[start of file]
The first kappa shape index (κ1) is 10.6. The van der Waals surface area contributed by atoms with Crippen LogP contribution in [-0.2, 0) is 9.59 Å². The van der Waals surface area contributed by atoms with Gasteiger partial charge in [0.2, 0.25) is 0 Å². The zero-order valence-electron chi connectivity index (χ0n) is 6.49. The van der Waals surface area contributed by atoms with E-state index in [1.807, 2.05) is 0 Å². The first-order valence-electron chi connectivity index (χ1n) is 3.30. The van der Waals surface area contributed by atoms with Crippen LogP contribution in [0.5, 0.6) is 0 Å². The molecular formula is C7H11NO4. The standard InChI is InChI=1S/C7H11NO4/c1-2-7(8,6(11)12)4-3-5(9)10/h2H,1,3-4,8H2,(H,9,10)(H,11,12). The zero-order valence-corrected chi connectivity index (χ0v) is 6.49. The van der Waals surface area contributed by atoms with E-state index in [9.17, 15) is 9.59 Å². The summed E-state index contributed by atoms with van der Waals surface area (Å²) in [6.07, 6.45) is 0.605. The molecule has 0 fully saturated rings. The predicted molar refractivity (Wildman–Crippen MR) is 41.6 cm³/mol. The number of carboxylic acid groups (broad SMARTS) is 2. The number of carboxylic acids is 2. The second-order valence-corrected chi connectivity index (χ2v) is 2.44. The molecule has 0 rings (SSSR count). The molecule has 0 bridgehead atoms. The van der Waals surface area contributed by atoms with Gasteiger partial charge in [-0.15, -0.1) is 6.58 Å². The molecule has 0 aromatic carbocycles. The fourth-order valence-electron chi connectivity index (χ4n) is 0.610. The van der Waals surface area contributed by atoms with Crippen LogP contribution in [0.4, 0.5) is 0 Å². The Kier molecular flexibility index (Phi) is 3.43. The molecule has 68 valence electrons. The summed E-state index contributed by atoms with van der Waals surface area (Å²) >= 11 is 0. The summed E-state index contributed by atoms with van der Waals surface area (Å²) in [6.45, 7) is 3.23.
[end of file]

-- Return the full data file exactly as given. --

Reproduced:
The first kappa shape index (κ1) is 10.6. The van der Waals surface area contributed by atoms with Crippen LogP contribution in [-0.2, 0) is 9.59 Å². The van der Waals surface area contributed by atoms with Gasteiger partial charge in [0.2, 0.25) is 0 Å². The zero-order valence-electron chi connectivity index (χ0n) is 6.49. The van der Waals surface area contributed by atoms with E-state index in [1.807, 2.05) is 0 Å². The first-order valence-electron chi connectivity index (χ1n) is 3.30. The van der Waals surface area contributed by atoms with Crippen LogP contribution in [0.5, 0.6) is 0 Å². The molecular formula is C7H11NO4. The standard InChI is InChI=1S/C7H11NO4/c1-2-7(8,6(11)12)4-3-5(9)10/h2H,1,3-4,8H2,(H,9,10)(H,11,12). The zero-order valence-corrected chi connectivity index (χ0v) is 6.49. The van der Waals surface area contributed by atoms with E-state index in [9.17, 15) is 9.59 Å². The summed E-state index contributed by atoms with van der Waals surface area (Å²) in [6.07, 6.45) is 0.605. The molecule has 0 fully saturated rings. The predicted molar refractivity (Wildman–Crippen MR) is 41.6 cm³/mol. The number of carboxylic acid groups (broad SMARTS) is 2. The number of carboxylic acids is 2. The second-order valence-corrected chi connectivity index (χ2v) is 2.44. The molecule has 0 rings (SSSR count). The molecule has 0 bridgehead atoms. The van der Waals surface area contributed by atoms with Gasteiger partial charge in [-0.15, -0.1) is 6.58 Å². The molecule has 0 aromatic carbocycles. The fourth-order valence-electron chi connectivity index (χ4n) is 0.610. The van der Waals surface area contributed by atoms with Crippen LogP contribution in [0.4, 0.5) is 0 Å². The Kier molecular flexibility index (Phi) is 3.43. The molecule has 68 valence electrons. The summed E-state index contributed by atoms with van der Waals surface area (Å²) >= 11 is 0. The summed E-state index contributed by atoms with van der Waals surface area (Å²) in [6.45, 7) is 3.23.